Victory! India Bans Shark Finning
In a move to protect the ocean’s apex predators, India has announced a ban on the practice of shark finning that is being applauded around the world.
A huge thank you to Care2 members who signed the petition to ban this horrific practice!
The cruel and wasteful practice of shark finning, which typically involves cutting their fins off and throwing their live bodies back into the water to die a slow and painful death, has grown worldwide and continues to threaten vital shark populations thanks to the demand for the Asian delicacy shark fin soup.
According to a report by the wildlife monitoring agency TRAFFIC, India is the world’s second largest shark-catching nation behind Indonesia. While most of the sharks caught in India are killed for their meat, some are still killed only for their fins. Last year alone, fishermen exported $4.8 million in shark fins to China, reports the AP. Additionally, fishermen on foreign vessels in or just outside of Indian waters have been reported to engage in shark finning, according to the Humane Society International/India.
This week, India’s Ministry of Environment and Forests took action to protect sharks and issued a ‘fins naturally attached’ policy, which some believe is the best and most cost-effective way to enforce a finning ban while also helping with species identification and data collection. Trying to identify a species based solely on its fins has proven to be difficult.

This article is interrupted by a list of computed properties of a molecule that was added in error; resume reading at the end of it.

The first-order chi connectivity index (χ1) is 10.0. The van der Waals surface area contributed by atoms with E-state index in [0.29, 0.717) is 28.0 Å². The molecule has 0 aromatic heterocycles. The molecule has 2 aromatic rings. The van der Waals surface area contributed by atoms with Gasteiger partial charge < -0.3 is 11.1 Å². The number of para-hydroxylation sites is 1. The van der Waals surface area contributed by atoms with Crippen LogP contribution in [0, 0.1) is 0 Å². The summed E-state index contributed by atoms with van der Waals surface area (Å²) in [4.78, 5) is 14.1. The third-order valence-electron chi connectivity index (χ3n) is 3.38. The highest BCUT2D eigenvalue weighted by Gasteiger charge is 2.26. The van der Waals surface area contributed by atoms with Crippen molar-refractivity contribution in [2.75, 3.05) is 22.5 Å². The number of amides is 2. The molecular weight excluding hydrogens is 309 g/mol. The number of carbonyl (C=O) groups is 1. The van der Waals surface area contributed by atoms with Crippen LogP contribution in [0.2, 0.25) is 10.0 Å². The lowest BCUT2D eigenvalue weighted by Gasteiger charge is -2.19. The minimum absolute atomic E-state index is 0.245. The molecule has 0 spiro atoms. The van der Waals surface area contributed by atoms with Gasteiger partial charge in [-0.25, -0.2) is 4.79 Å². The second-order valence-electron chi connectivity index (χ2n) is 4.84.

Now, fishermen who are found with detached fins could face up to seven years in prison under the assumption that any fins brought in alone are from a species who is protected under Schedule I of the Indian Wildlife (Protection) Act, even if they aren’t.
The move was called for by the Humane Society International/India, in collaboration with one of India’s biggest fishing communities, the Deep Sea Going Artisanal Fishermen, and was supported by the Animal Welfare Board of India and other conservation groups over concerns about the brutality of this trade and need to conserve shark species and protect them from unsustainable fishing practices.
“We are overjoyed at India’s decision to adopt a fins naturally attached policy, which experts worldwide agree is necessary to protect sharks from the cruelty of finning. Humane Society International has been campaigning hard to see this policy enacted, and we are delighted authorities have taken this crucial step,” said C. Samyukta, wildlife campaign manager for HSI/India in a statement.
Now it will be on state governments to enforce the new policy, and conservationists are calling for quick action.
“We appreciate the Government of India for taking this positive step to protect sharks by adopting the fins naturally attached policy. It’s now important that this policy is fully enforced to safeguard the welfare of sharks, and to end the inhumane practice of finning in India. This will also provide sharks with a fair chance of survival, which in turns helps to maintain a balanced marine ecosystem,” said Gajender Sharma of the World Society for Protection of Animals.
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